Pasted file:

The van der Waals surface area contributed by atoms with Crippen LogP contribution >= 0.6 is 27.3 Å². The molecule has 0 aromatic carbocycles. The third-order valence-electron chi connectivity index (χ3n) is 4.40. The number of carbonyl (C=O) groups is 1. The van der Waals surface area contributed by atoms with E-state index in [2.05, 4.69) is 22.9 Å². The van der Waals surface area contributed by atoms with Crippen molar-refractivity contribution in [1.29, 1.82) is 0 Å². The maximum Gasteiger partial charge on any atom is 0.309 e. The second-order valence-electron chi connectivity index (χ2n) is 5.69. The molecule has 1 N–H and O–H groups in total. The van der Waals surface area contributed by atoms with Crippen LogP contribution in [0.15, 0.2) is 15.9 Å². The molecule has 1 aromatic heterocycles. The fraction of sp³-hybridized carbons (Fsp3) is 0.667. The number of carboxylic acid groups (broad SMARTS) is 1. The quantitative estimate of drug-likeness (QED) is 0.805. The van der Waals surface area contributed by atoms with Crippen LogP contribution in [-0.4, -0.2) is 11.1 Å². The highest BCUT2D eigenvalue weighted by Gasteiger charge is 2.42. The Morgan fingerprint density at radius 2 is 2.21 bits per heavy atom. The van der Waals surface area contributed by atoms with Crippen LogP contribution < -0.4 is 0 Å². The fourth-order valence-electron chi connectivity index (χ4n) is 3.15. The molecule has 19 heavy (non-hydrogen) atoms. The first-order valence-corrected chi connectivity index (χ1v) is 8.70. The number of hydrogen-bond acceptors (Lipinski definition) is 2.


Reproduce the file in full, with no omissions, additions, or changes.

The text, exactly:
The van der Waals surface area contributed by atoms with Crippen LogP contribution >= 0.6 is 27.3 Å². The molecule has 0 aromatic carbocycles. The third-order valence-electron chi connectivity index (χ3n) is 4.40. The number of carbonyl (C=O) groups is 1. The van der Waals surface area contributed by atoms with E-state index in [2.05, 4.69) is 22.9 Å². The van der Waals surface area contributed by atoms with Crippen molar-refractivity contribution in [1.29, 1.82) is 0 Å². The maximum Gasteiger partial charge on any atom is 0.309 e. The second-order valence-electron chi connectivity index (χ2n) is 5.69. The molecule has 1 N–H and O–H groups in total. The van der Waals surface area contributed by atoms with Crippen LogP contribution in [0.15, 0.2) is 15.9 Å². The molecule has 1 aromatic heterocycles. The fraction of sp³-hybridized carbons (Fsp3) is 0.667. The number of carboxylic acid groups (broad SMARTS) is 1. The quantitative estimate of drug-likeness (QED) is 0.805. The van der Waals surface area contributed by atoms with Crippen LogP contribution in [-0.4, -0.2) is 11.1 Å². The highest BCUT2D eigenvalue weighted by Gasteiger charge is 2.42. The Morgan fingerprint density at radius 2 is 2.21 bits per heavy atom. The van der Waals surface area contributed by atoms with Crippen LogP contribution < -0.4 is 0 Å². The fourth-order valence-electron chi connectivity index (χ4n) is 3.15. The molecule has 19 heavy (non-hydrogen) atoms. The first-order valence-corrected chi connectivity index (χ1v) is 8.70. The number of hydrogen-bond acceptors (Lipinski definition) is 2.